New Addington forms the southern part of the ancient parish of Addington in metropolitan Surrey, adjacent to the border with Kent. It is a large local authority estate surrounded by the Metropolitan Green Belt of open countryside, woodland and golf courses. The Prime Meridian crosses the eastern edge of New Addington.
The area's isolation from the rest of the Croydon borough has given it a strong sense of community and independence. The Croydon Advertiser publishes a separate New Addington edition. The presence of the library, youth clubs, leisure centre, shops, churches and street market enables locals to lead full lives in many ways. The Addington Community Association has provided an important hub for the community. It has been notable for its local gangs.
Until the 1930s, the area now known as New Addington was farmland and woodland. The farms were called Castle Hill, Addington Lodge and Fisher's Farms. At the time, central Croydon and London more generally had overcrowded slums causing concern to the authorities. In 1935, the First National Housing Trust purchased 569 acres of Fisher's Farm with the intention of erecting a 'Garden Village', with 4,400 houses, shops, two churches, cinema, and village green. The Chairman of the Trust was Charles Boot, hence the earliest part of New Addington is sometimes called The Boot's Estate.
By 1939, when the outbreak of World War II suspended construction, 1,023 houses and 23 shops had been built. The new estate was popular, but the provision of amenities had not kept pace with the house building. Only one of the proposed schools and few of the shops were in operation. For employment, decent shopping and entertainment, the residents had to travel off the estate. This heralded a long history of isolation for the estate, then nicknamed Little Siberia, because it is much colder than the rest of Croydon. The isolation was partly remedied 60 years later with the arrival of Tramlink. The trams run alongside Lodge Lane, the main (northern) road access. There is only one other point of access by road, where King Henry's Drive connects with minor roads to the south.
After the war, there were concerns about the amount of green space being used for building around London. Much of the countryside around the developing estate was declared Green Belt. The Croydon Corporation bought the unused First National Housing Trust land and a further 400 acres to add to it, for extensive further development. Many dozens of single-storey, detached, prefabricated houses (commonly known as "prefabs" as photographed in "A 1950s metal UK prefab at the Rural Life Centre, Tilford, Surrey.") were built in the Castle Hill area of the estate and these were inhabited until the 1960s when they were demolished and replaced with brick-built two-storey homes. At the same time as the smaller prefabs were built, larger two-storey semi-detached houses were also built. These houses, which had metal upper skins, still survive around the King Henry's Drive area near Wolsey School. This was more development than had originally been envisaged but it brought about the structure of the estate as seen today.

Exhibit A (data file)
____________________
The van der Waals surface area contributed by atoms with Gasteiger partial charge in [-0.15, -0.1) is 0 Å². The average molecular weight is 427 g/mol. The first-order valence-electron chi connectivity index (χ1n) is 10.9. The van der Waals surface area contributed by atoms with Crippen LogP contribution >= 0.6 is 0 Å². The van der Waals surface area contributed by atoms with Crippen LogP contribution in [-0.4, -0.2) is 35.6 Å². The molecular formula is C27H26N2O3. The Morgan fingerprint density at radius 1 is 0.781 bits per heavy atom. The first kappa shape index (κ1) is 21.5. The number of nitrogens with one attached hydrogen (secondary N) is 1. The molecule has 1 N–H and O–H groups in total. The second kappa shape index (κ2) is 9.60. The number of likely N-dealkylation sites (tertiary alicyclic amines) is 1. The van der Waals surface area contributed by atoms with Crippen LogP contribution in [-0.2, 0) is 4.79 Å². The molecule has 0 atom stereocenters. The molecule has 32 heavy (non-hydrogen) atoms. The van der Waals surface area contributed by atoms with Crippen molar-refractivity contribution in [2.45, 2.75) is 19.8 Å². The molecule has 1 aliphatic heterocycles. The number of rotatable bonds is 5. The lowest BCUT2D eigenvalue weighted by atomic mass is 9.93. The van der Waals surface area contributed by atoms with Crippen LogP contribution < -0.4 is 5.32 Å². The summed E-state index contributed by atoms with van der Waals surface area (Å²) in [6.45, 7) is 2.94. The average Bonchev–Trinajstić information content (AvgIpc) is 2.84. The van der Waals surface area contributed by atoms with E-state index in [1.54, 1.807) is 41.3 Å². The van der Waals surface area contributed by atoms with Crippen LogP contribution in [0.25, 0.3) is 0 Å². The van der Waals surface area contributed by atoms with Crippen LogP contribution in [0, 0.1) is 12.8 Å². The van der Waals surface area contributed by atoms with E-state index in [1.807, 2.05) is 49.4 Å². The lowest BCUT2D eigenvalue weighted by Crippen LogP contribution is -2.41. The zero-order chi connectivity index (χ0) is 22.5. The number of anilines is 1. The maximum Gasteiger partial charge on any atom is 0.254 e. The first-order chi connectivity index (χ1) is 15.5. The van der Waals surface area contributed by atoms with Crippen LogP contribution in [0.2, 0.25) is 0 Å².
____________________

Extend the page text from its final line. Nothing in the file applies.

Many more houses, blocks of flats, churches, factories and Central Parade with its shops, were built. The Council obtained permission for a further 1,412 houses, which were completed in 1968. This area, at the Croydon end, is known as the Fieldway Estate and has developed its own identity to an extent. The total population counted by the 2011 Census was 22,280, of which 10,801 were in New Addington ward, with 11,479 in Fieldway ward.
The distance from Croydon and other centres, with for many years patchy bus services the only main transport links prevented New Addington residents from being able to access a full range of employment and educational facilities or indeed shops. A significant improvement was the arrival of Tramlink (route 3) in 2000, providing a connection with Croydon and Wimbledon in a little over 30 minutes, and from there connections to Central London. This provided the opportunity of a greater choice of schools and jobs. Several 'feeder' 'bus routes were also introduced to connect with Tramlink, along with general enhancement to 'bus services in the area. The area was declared one of the first Education Action Zones by the government, with extra investment and opportunities for partnership for schools. The Council increased its investment in the remaining housing stock and in the leisure and youth facilities. It also organised a neighbourhood partnership for the estate which local people lead to hold public institutions to account.
The Anglican parish church of New Addington is St Edward's Church at the end of Central Parade, built in 1957. Fieldway, however, is part of Addington ecclesiastical parish, under the 11th century St Mary the Blessed Virgin Church in Addington village. There are also a Baptist church, the Good Shepherd Roman Catholic Church, the Salvation Army and several other smaller places of worship.